If you are in a shopping mall, office complex or industrial estate, your electricity meter may be found in a communal space, with numbers indicating each unit to its specific meter. Your electric meter should be a square-shaped box on a wall, often on an LCD display. Older meters can be black or silver with clock style dials on the front or tickers, just like the mileage gauges in older cars. If you cannot find your meter in your property, it might help to ask your neighbours for more information.

Although your provider should be taking your meter reading for you, you are able to take your own readings. Supplying your own meter reading online gives you the potential to avoid estimated bills or building up credit.

Bills are built by taking readings in order to convert them into kilowatt hours (also known as units, or shortened to kWh), which is then used to establish your charge.

A kilowatt (KW) is 1,000 watts of electricity. A kilowatt hour (kWh) is 1,000 watts of electricity consumed for 1 hour. Knowing this, we can understand that 50KWh is the equivalent of 1,000 watts for 50 hours, or 5,000 watts for 1 hour.

Alongside this, one unit of electricity is equal to 1KwH.

Many organisations suggest calculating your bills in a handful of simple steps;

Firstly, keeping a note of your previous readings will be useful to help you calculate how much you use each month, so remember to subtract the previous reading each time you take a new one.

No matter what kind of meter you have, you can start by taking a note of the first five numbers, from left to right.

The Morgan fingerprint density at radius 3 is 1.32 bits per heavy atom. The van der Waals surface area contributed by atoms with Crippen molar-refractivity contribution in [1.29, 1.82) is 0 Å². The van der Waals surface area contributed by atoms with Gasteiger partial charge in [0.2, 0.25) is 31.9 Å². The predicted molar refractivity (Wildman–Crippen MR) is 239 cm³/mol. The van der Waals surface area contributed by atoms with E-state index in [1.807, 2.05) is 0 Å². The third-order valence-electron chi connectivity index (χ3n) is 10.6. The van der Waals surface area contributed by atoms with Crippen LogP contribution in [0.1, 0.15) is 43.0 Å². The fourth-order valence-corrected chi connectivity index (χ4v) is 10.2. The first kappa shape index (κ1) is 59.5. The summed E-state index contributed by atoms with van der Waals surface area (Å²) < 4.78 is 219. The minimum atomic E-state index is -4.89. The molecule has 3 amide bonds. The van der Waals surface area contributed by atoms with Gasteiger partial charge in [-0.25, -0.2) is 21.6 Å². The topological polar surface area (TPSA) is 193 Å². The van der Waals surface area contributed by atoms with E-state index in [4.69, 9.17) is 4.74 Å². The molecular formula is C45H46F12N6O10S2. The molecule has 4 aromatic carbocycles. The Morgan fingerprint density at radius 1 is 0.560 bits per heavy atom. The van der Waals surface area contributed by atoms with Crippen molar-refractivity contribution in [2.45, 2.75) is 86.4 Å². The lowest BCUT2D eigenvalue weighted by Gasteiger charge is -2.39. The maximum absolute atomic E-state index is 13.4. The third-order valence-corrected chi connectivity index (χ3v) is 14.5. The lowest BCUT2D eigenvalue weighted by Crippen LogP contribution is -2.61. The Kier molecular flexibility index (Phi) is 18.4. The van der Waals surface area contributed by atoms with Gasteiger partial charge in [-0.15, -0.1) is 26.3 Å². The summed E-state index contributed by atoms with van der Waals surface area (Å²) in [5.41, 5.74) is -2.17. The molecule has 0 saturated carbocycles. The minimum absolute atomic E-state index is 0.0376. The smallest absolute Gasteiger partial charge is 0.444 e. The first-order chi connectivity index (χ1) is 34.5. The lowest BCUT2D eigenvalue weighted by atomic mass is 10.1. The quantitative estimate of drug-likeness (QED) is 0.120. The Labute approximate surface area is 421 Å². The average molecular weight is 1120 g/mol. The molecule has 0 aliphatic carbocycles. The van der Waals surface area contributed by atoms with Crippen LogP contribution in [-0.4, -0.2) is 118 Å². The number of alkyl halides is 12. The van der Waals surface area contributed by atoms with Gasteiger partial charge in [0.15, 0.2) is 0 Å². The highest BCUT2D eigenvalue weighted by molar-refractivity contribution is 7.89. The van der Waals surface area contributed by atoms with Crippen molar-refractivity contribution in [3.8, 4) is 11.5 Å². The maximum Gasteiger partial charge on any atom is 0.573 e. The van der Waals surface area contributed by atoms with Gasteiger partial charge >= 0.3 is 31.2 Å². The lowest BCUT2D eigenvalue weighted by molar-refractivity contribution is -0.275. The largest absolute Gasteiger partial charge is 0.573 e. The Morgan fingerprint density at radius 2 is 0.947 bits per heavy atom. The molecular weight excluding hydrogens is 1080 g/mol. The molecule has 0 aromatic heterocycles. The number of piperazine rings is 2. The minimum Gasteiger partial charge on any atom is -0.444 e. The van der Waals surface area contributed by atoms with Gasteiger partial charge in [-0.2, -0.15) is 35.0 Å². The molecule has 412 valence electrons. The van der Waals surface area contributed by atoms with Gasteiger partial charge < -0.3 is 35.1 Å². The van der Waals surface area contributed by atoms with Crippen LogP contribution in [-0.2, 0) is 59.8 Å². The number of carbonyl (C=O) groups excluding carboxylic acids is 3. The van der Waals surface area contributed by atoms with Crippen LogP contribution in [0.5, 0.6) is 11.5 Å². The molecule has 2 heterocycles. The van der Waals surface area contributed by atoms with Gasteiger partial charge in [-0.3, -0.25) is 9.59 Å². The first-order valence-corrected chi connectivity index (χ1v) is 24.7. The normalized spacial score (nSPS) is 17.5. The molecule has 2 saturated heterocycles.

If you have a new meter, or a smart meter, it is most likely displayed on the meter, a separate screen or via an app.

Your energy meter should always be read from left to right, ignoring any digits in red. It could be useful to provide any zeros in your reading that are not showing in red, though.

Your electricity meter number is easiest to find on a previous bill.

If you have a smart meter, your meter should send your usage and readings directly to your energy supplier in order for them to calculate your bill. This is done via a 3G SIM card that should be explained to you on installation. You should still take meter readings regularly to ensure that your meter is not prone to errors.

Lastly, your final number is multiplied by the price of each kilowatt hour as detailed on your bill. You may also have a standing charge.

A standing charge is a rate of payment that the supplier adds to your bill for each day. You should be able to find that, as well as your unit rates, on your bill.

Reducing your bills

  1. Whilst reducing your bills may be good for your pocket, it should also have a positive impact on our environment.
  2. Your bills fluctuate like your usage does throughout the year; for example, you will use more units into winter when you are inside watching TV, than you may in summer, due to natural changes in the weather and time spent outside.
  3. Our tips for reducing bills whilst heating your home are:
  4. Keep your windows and doors closed, especially to rooms that nobody is using.
  5. Cover draughts and door gaps or uneven flooring with a draught excluder, this may also make your door feel heavier, and remind you to pull it closed when you leave a room.
  6. Thick curtains are a good way to prevent yourself from losing heat, but make sure to let the sun in during the day.
  7. Cover bare floorboards with rugs and mats.
  8. Insulating your home yourself or discussing this with your landlord will make a world of difference in terms of keeping heat inside.
  9. Setting timers on your thermostat for the coldest parts of the day, or to heat up as you travel home from work will avoid the unnecessary energy usage while you are not there.
  10. Use any power-saving modes on your devices such as TV or games console, and make sure to switch your plugs off at the wall when you are no longer using them. Plasma TVs consume more power than LED or OLED TV, so consider switching.
  11. Finally, ask about any discounts, such as the Warm Home Discount Scheme or Cold Weather Payment. Some providers will even match the cost of others if you can find a cheaper tariff.